Queensland Solar And Battery Grants/Loans Update

Queensland battery grants and loans

The Queensland Government’s interest-free loans and grants for solar power and battery storage were announced with much fanfare last year. So, where is the initiative at now?

The scheme finally kicked off in November 2018. It initially offered grants of $3,000 and interest-free loans of up to $10,000 for 1,000 solar power and battery storage systems, along with grants of $3,000 and interest-free loans of up to $6,000 for 500 solar battery systems. It was then extended to cover 2,500 packages across both.

According to a QLD Government announcement yesterday, 2,150 applications have been lodged to date, up from 1,200 in December. Based on those figures, the program has lost some momentum – 1,200 applications in the first couple of weeks, then another 950 over the following two months.

There was little information on how many applications have been approved, aside from mention that around 140 Sunshine Coast applicants have made it over the line.

Queensland Energy Minister Dr Anthony Lynham said regional households and small businesses in the state accounted for around a third of the 2,150 applications.

“The Sunshine Coast is one of the fastest-growing areas in the country, and clearly residents here are big fans of renewable energy, with the region number four on the list for uptake of the scheme after Brisbane, Gold Coast and Moreton Bay,” he stated.

Under the program, quotes must be sourced from an eligible battery supplier for an eligible battery system. Some of the energy storage systems you’ll find details of on SQ’s solar battery comparison page and as for the companies eligible to install them, you can check the list against our solar installer reviews database.

Also available are interest-free loans of up to $4,500 to purchase a solar power system only, however, eligibility is very restrictive.

“There are limited places still available for grants and loans and I encourage anyone interested to get online before it’s too late,” stated Dr. Lynham.

Solar Owners – Look Before You Leap

Further details regarding the program can be found here, but before you skedaddle…

If you’re a solar power system owner and interested in buying a battery under the scheme, before you dive in you may want to check out an article by SQ’s Ronald from December last year that advised caution. Even if prices of eligible batteries have dropped since that time, you should crunch the numbers to determine if the offer makes financial sense for you.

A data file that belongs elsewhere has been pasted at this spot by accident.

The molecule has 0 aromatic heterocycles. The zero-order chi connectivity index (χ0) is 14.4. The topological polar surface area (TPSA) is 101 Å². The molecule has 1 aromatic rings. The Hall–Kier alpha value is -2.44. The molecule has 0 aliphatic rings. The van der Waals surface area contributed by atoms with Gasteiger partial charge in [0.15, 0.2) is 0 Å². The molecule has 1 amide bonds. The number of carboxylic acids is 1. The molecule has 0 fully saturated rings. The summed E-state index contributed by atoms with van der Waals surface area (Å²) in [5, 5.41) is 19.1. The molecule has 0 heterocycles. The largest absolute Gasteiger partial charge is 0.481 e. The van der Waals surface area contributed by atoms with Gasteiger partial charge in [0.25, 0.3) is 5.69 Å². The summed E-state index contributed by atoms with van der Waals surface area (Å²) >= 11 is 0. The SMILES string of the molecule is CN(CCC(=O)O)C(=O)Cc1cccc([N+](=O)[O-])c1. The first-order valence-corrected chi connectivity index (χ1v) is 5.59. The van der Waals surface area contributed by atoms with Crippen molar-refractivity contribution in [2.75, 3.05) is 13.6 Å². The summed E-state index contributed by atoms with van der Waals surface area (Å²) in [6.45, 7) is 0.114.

About Michael Bloch

Michael caught the solar power bug after purchasing components to cobble together a small off-grid PV system in 2008. He's been reporting on Australian and international solar energy news ever since.


  1. Stephen Bryde says

    Hey Solar quotes,

    Thanks for all the great info !!

    I’ve just started building in the Sunshine Coast, should I wait for a better scheme to come along, or just ignore this all together?

    • Ronald Brakels says

      Hi Stephen

      I’m afraid it appears impossible for a normal household to save money by installing a battery using the Queensland battery grant. I wrote about this here:


      If you are interested in same money it’s best to ignore it altogether. In the future batteries will hopefully be cheap enough to save you money but even with a $3,000 battery grant they aren’t there yet.

  2. I had 6 panels installed when the scheme was first started in about 2008, we were meant to get 9 but for some reason only 6 came. Anyway since I have already received a grant for the solar system can I add another 6 or more panels to improve it and keep my 45cent feed in Tarrif? Or am I limited in what I can now do? I don’t mind if I get a reduced tariff as long as more panels gives a greater return than that 45c from 6 panels would have given me.

    • Ronald Brakels says

      Hello Bernie

      According to the Queensland Solar Bonus Scheme Policy Guide:


      it is possible to add to the size of a solar system and continue to receive the high feed in tariff provided:

      1. From 15 February 2018, not add extra capacity (panels) which exceed the rated capacity of your system’s inverter
      2. Check with your distributor before adding extra panels, systems or batteries.

      Despite having only having 6 panels your panel capacity may already be at or around your inverter’s capacity. If you have the original documentation you should be able to check this. Otherwise you can get an idea by looking at how much power your system generates when the sun is more or less directly above the panels on a clear day. If your solar system’s power output is 70% or more of the inverter’s capacity your panel capacity is probably at or near the point where you can’t add more panels and keep your high feed-in tariff.

      You won’t be able to come out ahead by adding 3 more panels and losing your high feed-in tariff. You may come out ahead by removing it and installing a large new system, but whether or not that will be worthwhile for you will depend on your electricity use, budget, and personal preferences.

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